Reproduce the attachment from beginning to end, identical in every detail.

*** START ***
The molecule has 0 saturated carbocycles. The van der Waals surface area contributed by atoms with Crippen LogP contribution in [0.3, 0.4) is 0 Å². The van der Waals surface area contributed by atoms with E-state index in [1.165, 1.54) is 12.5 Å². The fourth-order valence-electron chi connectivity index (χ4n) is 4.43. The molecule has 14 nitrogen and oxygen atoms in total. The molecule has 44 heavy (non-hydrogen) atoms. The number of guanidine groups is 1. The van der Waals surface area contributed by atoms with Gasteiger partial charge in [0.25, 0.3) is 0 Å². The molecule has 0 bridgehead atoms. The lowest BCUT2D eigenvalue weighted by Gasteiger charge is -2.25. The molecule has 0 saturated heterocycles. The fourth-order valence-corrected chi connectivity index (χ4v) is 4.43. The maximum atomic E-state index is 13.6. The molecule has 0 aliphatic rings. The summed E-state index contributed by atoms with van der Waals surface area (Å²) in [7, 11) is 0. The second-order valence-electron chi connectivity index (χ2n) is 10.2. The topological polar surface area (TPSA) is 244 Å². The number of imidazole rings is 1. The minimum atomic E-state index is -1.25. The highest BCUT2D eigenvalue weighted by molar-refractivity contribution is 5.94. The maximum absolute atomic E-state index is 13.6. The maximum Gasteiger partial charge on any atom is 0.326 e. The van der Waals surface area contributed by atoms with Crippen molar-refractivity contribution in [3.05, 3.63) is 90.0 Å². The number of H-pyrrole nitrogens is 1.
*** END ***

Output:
The molecule has 0 saturated carbocycles. The van der Waals surface area contributed by atoms with Crippen LogP contribution in [0.3, 0.4) is 0 Å². The van der Waals surface area contributed by atoms with E-state index in [1.165, 1.54) is 12.5 Å². The fourth-order valence-electron chi connectivity index (χ4n) is 4.43. The molecule has 14 nitrogen and oxygen atoms in total. The molecule has 44 heavy (non-hydrogen) atoms. The number of guanidine groups is 1. The van der Waals surface area contributed by atoms with Gasteiger partial charge in [0.25, 0.3) is 0 Å². The molecule has 0 bridgehead atoms. The lowest BCUT2D eigenvalue weighted by Gasteiger charge is -2.25. The molecule has 0 saturated heterocycles. The fourth-order valence-corrected chi connectivity index (χ4v) is 4.43. The maximum atomic E-state index is 13.6. The molecule has 0 aliphatic rings. The summed E-state index contributed by atoms with van der Waals surface area (Å²) in [7, 11) is 0. The second-order valence-electron chi connectivity index (χ2n) is 10.2. The topological polar surface area (TPSA) is 244 Å². The number of imidazole rings is 1. The minimum atomic E-state index is -1.25. The highest BCUT2D eigenvalue weighted by molar-refractivity contribution is 5.94. The maximum absolute atomic E-state index is 13.6. The maximum Gasteiger partial charge on any atom is 0.326 e. The van der Waals surface area contributed by atoms with Crippen molar-refractivity contribution in [3.05, 3.63) is 90.0 Å². The number of H-pyrrole nitrogens is 1.